For more leadership tips from Dean Smith check this out.

Even pastoral ministry sometimes seems bereft of authentic leaders. But every once in a while, we see someone who inspires us and we remember what A Class Act looks like.

Thanks be to God for the life of Dean Edwards Smith (1931-2015)

Communication (Or: Please Talk to Your Pastor)

TalkToMe-01Years ago as a parish pastor, I left a congregational meeting so that the congregation could talk freely about my compensation.  Some pastors do this and some don’t.

I went down the hall to my study and waited for someone to come tell me that it was time to return to the meeting.  I waited . . . and I waited . . . and I waited . . . until finally I opened the door to listen for what was going on in that interminable church meeting.  When I couldn’t hear anything, I tiptoed down the hall to check out what was happening.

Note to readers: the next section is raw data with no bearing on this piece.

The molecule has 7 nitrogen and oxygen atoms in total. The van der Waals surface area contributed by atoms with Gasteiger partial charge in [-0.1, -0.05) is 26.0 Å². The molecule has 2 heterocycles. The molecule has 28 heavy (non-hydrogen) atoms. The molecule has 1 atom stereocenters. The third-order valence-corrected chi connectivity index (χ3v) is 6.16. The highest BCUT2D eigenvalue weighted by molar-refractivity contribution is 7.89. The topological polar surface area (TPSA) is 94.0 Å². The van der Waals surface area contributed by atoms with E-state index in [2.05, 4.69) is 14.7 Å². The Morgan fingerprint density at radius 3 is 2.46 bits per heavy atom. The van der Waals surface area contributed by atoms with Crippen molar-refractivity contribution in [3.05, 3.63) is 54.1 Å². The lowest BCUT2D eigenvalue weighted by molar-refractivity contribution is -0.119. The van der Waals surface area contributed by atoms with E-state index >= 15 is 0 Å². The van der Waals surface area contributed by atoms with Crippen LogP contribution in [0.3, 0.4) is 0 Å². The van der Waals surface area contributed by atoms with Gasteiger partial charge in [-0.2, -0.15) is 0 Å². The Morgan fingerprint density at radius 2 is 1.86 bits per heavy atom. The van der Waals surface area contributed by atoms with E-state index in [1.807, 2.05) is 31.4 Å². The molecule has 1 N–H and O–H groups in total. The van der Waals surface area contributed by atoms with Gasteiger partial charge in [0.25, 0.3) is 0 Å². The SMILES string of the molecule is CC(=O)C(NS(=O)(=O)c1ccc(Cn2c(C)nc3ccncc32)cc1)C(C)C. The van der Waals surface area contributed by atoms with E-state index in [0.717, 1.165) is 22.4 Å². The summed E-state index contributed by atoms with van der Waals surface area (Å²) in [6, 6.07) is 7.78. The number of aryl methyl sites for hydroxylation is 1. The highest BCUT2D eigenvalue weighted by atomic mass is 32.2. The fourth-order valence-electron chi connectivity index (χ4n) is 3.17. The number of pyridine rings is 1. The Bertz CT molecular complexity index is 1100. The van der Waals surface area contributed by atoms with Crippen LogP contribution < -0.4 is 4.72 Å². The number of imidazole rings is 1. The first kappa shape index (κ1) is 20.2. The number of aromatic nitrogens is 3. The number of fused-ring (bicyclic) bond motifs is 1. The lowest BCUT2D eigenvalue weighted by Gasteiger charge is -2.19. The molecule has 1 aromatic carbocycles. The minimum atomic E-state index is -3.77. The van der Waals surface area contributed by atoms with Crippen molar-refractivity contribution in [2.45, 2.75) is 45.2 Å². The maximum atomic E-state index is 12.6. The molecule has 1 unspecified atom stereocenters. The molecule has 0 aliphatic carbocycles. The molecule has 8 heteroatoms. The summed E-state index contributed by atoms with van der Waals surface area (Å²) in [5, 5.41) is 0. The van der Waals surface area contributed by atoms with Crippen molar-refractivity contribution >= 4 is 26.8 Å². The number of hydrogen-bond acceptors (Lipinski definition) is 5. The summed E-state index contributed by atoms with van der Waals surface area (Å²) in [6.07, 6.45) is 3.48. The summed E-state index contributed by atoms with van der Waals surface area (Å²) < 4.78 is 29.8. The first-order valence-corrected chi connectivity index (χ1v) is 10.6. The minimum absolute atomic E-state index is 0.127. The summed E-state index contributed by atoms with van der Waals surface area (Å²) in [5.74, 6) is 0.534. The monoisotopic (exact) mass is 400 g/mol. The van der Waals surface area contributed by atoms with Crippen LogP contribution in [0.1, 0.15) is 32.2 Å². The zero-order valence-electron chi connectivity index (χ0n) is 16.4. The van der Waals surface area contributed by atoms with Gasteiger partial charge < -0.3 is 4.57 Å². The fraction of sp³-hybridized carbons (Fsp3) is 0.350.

They had left.  Everybody was gone.

Apparently, they had talked, voted, and departed.  It hadn’t occurred to anyone to retrieve me or to inform me what had happened at the meeting.  But this is what I wondered:

  • Did someone have a heart attack and so they waited for the ambulance to arrive?
  • Did they need more copies of the agenda and so they spent an extra 15 minutes making copies?
  • Was there a lengthy discussion about How Awesome The Pastor Is?
  • Was there a lengthy discussion about How Lame The Pastor Is?

This happens all the time to my colleagues.  Conversations happen About Us.  We leave meetings for Awkward Discussions About Our Salary & Benefits.  And when we return to the meeting (if we return) people look at their shoes.  It doesn’t occur to anyone – it seems – that the pastor who stepped out has no idea what just happened.

Here’s a little secret I’ll share about me and my clergy colleagues:  it doesn’t take much to crush us.  Our egos are often fragile.  And yet, it’s better to share Difficult Conversations with us honestly and lovingly (remembering that a healthy church makes decisions that result in What’s Best For the Community) than it is to withhold constructive criticism.  It’s much better to share honestly what’s going on.